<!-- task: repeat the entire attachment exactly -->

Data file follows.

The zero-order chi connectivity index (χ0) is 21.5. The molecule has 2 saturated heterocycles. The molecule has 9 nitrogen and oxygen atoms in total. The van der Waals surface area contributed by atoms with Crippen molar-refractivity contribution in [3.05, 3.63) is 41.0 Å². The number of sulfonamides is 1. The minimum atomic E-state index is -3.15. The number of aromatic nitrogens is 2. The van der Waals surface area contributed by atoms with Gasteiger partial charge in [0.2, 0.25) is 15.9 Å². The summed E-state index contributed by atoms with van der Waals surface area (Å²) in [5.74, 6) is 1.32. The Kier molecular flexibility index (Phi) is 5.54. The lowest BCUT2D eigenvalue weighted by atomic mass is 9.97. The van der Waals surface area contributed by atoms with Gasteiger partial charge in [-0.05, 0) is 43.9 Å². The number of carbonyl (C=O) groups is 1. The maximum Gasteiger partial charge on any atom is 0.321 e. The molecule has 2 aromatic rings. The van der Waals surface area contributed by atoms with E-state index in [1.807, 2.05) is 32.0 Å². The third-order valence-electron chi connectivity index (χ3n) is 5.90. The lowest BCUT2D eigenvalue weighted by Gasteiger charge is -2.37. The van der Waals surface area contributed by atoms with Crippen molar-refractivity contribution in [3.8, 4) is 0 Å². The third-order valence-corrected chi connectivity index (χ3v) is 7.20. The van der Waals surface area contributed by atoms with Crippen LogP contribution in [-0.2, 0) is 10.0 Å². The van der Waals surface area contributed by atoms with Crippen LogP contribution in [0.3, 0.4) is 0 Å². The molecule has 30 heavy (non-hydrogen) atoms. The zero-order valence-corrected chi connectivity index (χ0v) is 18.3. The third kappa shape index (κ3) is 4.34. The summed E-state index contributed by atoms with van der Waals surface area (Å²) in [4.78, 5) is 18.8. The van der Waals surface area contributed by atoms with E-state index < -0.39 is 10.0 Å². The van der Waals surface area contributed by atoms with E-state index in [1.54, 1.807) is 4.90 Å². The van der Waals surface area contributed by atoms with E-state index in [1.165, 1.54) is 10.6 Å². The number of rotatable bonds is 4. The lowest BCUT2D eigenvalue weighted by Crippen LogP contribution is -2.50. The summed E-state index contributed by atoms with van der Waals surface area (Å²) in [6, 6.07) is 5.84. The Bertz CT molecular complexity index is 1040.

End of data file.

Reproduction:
The zero-order chi connectivity index (χ0) is 21.5. The molecule has 2 saturated heterocycles. The molecule has 9 nitrogen and oxygen atoms in total. The van der Waals surface area contributed by atoms with Crippen molar-refractivity contribution in [3.05, 3.63) is 41.0 Å². The number of sulfonamides is 1. The minimum atomic E-state index is -3.15. The number of aromatic nitrogens is 2. The van der Waals surface area contributed by atoms with Gasteiger partial charge in [0.2, 0.25) is 15.9 Å². The summed E-state index contributed by atoms with van der Waals surface area (Å²) in [5.74, 6) is 1.32. The Kier molecular flexibility index (Phi) is 5.54. The lowest BCUT2D eigenvalue weighted by atomic mass is 9.97. The van der Waals surface area contributed by atoms with Gasteiger partial charge in [-0.05, 0) is 43.9 Å². The number of carbonyl (C=O) groups is 1. The maximum Gasteiger partial charge on any atom is 0.321 e. The molecule has 2 aromatic rings. The van der Waals surface area contributed by atoms with E-state index in [1.807, 2.05) is 32.0 Å². The third-order valence-electron chi connectivity index (χ3n) is 5.90. The lowest BCUT2D eigenvalue weighted by Gasteiger charge is -2.37. The van der Waals surface area contributed by atoms with Crippen molar-refractivity contribution in [3.8, 4) is 0 Å². The third-order valence-corrected chi connectivity index (χ3v) is 7.20. The van der Waals surface area contributed by atoms with Crippen LogP contribution in [-0.2, 0) is 10.0 Å². The van der Waals surface area contributed by atoms with Crippen LogP contribution in [0.3, 0.4) is 0 Å². The molecule has 30 heavy (non-hydrogen) atoms. The zero-order valence-corrected chi connectivity index (χ0v) is 18.3. The third kappa shape index (κ3) is 4.34. The summed E-state index contributed by atoms with van der Waals surface area (Å²) in [4.78, 5) is 18.8. The van der Waals surface area contributed by atoms with E-state index < -0.39 is 10.0 Å². The van der Waals surface area contributed by atoms with E-state index in [1.54, 1.807) is 4.90 Å². The van der Waals surface area contributed by atoms with E-state index in [1.165, 1.54) is 10.6 Å². The number of rotatable bonds is 4. The lowest BCUT2D eigenvalue weighted by Crippen LogP contribution is -2.50. The summed E-state index contributed by atoms with van der Waals surface area (Å²) in [6, 6.07) is 5.84. The Bertz CT molecular complexity index is 1040.